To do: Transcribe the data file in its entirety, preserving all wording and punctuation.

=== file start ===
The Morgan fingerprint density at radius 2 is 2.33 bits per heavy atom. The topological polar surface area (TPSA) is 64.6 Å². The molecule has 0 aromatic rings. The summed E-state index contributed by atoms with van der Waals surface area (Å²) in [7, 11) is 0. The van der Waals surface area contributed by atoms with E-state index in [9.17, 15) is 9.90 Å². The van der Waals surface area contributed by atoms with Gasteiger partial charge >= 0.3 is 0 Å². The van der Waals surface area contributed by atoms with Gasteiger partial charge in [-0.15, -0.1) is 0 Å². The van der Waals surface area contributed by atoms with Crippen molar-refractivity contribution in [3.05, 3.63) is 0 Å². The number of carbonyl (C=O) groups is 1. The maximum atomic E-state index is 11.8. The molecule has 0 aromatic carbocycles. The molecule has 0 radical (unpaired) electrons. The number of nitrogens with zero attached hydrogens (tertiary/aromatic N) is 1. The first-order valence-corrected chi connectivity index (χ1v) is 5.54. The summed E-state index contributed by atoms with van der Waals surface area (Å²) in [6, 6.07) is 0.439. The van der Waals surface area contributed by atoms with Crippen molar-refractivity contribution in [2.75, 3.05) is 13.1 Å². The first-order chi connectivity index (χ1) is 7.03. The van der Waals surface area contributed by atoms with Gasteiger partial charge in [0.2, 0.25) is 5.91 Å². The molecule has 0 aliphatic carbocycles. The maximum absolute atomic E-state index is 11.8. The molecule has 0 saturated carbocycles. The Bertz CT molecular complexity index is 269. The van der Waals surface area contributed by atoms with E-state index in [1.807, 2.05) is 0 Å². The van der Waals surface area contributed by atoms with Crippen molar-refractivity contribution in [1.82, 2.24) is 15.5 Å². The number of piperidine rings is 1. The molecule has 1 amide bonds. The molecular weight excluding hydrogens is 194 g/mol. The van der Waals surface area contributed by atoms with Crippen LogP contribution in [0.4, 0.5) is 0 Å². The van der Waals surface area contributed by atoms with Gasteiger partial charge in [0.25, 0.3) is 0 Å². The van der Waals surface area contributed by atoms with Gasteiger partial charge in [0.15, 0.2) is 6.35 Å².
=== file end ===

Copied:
The Morgan fingerprint density at radius 2 is 2.33 bits per heavy atom. The topological polar surface area (TPSA) is 64.6 Å². The molecule has 0 aromatic rings. The summed E-state index contributed by atoms with van der Waals surface area (Å²) in [7, 11) is 0. The van der Waals surface area contributed by atoms with E-state index in [9.17, 15) is 9.90 Å². The van der Waals surface area contributed by atoms with Gasteiger partial charge >= 0.3 is 0 Å². The van der Waals surface area contributed by atoms with Gasteiger partial charge in [-0.15, -0.1) is 0 Å². The van der Waals surface area contributed by atoms with Crippen molar-refractivity contribution in [3.05, 3.63) is 0 Å². The number of carbonyl (C=O) groups is 1. The maximum atomic E-state index is 11.8. The molecule has 0 aromatic carbocycles. The molecule has 0 radical (unpaired) electrons. The number of nitrogens with zero attached hydrogens (tertiary/aromatic N) is 1. The first-order valence-corrected chi connectivity index (χ1v) is 5.54. The summed E-state index contributed by atoms with van der Waals surface area (Å²) in [6, 6.07) is 0.439. The van der Waals surface area contributed by atoms with Crippen molar-refractivity contribution in [2.75, 3.05) is 13.1 Å². The first-order chi connectivity index (χ1) is 7.03. The van der Waals surface area contributed by atoms with Gasteiger partial charge in [0.2, 0.25) is 5.91 Å². The molecule has 0 aliphatic carbocycles. The maximum absolute atomic E-state index is 11.8. The molecule has 0 saturated carbocycles. The Bertz CT molecular complexity index is 269. The van der Waals surface area contributed by atoms with E-state index in [1.807, 2.05) is 0 Å². The van der Waals surface area contributed by atoms with Crippen molar-refractivity contribution in [1.82, 2.24) is 15.5 Å². The number of piperidine rings is 1. The molecule has 1 amide bonds. The molecular weight excluding hydrogens is 194 g/mol. The van der Waals surface area contributed by atoms with Crippen LogP contribution in [0.4, 0.5) is 0 Å². The van der Waals surface area contributed by atoms with Gasteiger partial charge in [0.25, 0.3) is 0 Å². The van der Waals surface area contributed by atoms with Gasteiger partial charge in [0.15, 0.2) is 6.35 Å².